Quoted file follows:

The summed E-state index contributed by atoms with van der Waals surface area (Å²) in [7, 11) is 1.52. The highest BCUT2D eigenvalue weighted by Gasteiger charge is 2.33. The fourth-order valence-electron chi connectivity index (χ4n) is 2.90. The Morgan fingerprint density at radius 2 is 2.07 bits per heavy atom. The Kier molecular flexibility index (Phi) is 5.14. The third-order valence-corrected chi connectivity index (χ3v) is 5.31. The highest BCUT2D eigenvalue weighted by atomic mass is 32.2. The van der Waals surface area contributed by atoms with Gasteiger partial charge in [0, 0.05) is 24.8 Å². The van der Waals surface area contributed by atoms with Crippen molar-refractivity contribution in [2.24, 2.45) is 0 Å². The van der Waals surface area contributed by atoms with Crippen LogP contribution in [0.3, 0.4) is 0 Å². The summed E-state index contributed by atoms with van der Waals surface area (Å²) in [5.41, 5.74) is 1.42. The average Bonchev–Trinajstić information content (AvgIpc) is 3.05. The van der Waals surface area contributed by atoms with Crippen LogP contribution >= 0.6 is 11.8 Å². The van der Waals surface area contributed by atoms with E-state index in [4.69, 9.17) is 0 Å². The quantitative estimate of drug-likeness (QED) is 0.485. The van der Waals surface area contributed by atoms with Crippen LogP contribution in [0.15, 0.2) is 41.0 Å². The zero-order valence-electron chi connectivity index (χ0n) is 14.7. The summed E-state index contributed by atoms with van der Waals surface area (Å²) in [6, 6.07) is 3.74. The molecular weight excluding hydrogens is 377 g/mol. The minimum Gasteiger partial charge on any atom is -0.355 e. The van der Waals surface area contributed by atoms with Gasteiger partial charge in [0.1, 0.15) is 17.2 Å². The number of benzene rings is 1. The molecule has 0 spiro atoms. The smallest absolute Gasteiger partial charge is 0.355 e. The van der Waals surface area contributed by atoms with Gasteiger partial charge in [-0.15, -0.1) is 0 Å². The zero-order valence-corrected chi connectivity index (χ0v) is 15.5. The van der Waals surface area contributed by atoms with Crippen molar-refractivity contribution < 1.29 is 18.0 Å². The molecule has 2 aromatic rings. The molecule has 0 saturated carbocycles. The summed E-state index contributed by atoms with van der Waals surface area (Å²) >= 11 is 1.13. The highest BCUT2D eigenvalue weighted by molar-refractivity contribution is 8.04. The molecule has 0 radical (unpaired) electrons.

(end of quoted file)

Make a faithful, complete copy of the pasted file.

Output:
The summed E-state index contributed by atoms with van der Waals surface area (Å²) in [7, 11) is 1.52. The highest BCUT2D eigenvalue weighted by Gasteiger charge is 2.33. The fourth-order valence-electron chi connectivity index (χ4n) is 2.90. The Morgan fingerprint density at radius 2 is 2.07 bits per heavy atom. The Kier molecular flexibility index (Phi) is 5.14. The third-order valence-corrected chi connectivity index (χ3v) is 5.31. The highest BCUT2D eigenvalue weighted by atomic mass is 32.2. The van der Waals surface area contributed by atoms with Gasteiger partial charge in [0, 0.05) is 24.8 Å². The van der Waals surface area contributed by atoms with Crippen molar-refractivity contribution in [2.24, 2.45) is 0 Å². The van der Waals surface area contributed by atoms with Crippen LogP contribution in [0.3, 0.4) is 0 Å². The summed E-state index contributed by atoms with van der Waals surface area (Å²) in [5.41, 5.74) is 1.42. The average Bonchev–Trinajstić information content (AvgIpc) is 3.05. The van der Waals surface area contributed by atoms with Crippen LogP contribution >= 0.6 is 11.8 Å². The van der Waals surface area contributed by atoms with E-state index in [4.69, 9.17) is 0 Å². The quantitative estimate of drug-likeness (QED) is 0.485. The van der Waals surface area contributed by atoms with Crippen LogP contribution in [0.15, 0.2) is 41.0 Å². The zero-order valence-electron chi connectivity index (χ0n) is 14.7. The summed E-state index contributed by atoms with van der Waals surface area (Å²) in [6, 6.07) is 3.74. The molecular weight excluding hydrogens is 377 g/mol. The minimum Gasteiger partial charge on any atom is -0.355 e. The van der Waals surface area contributed by atoms with Gasteiger partial charge in [0.1, 0.15) is 17.2 Å². The number of benzene rings is 1. The molecule has 0 spiro atoms. The smallest absolute Gasteiger partial charge is 0.355 e. The van der Waals surface area contributed by atoms with Gasteiger partial charge in [-0.15, -0.1) is 0 Å². The zero-order valence-corrected chi connectivity index (χ0v) is 15.5. The van der Waals surface area contributed by atoms with Crippen molar-refractivity contribution < 1.29 is 18.0 Å². The molecule has 2 aromatic rings. The molecule has 0 saturated carbocycles. The summed E-state index contributed by atoms with van der Waals surface area (Å²) >= 11 is 1.13. The highest BCUT2D eigenvalue weighted by molar-refractivity contribution is 8.04. The molecule has 0 radical (unpaired) electrons.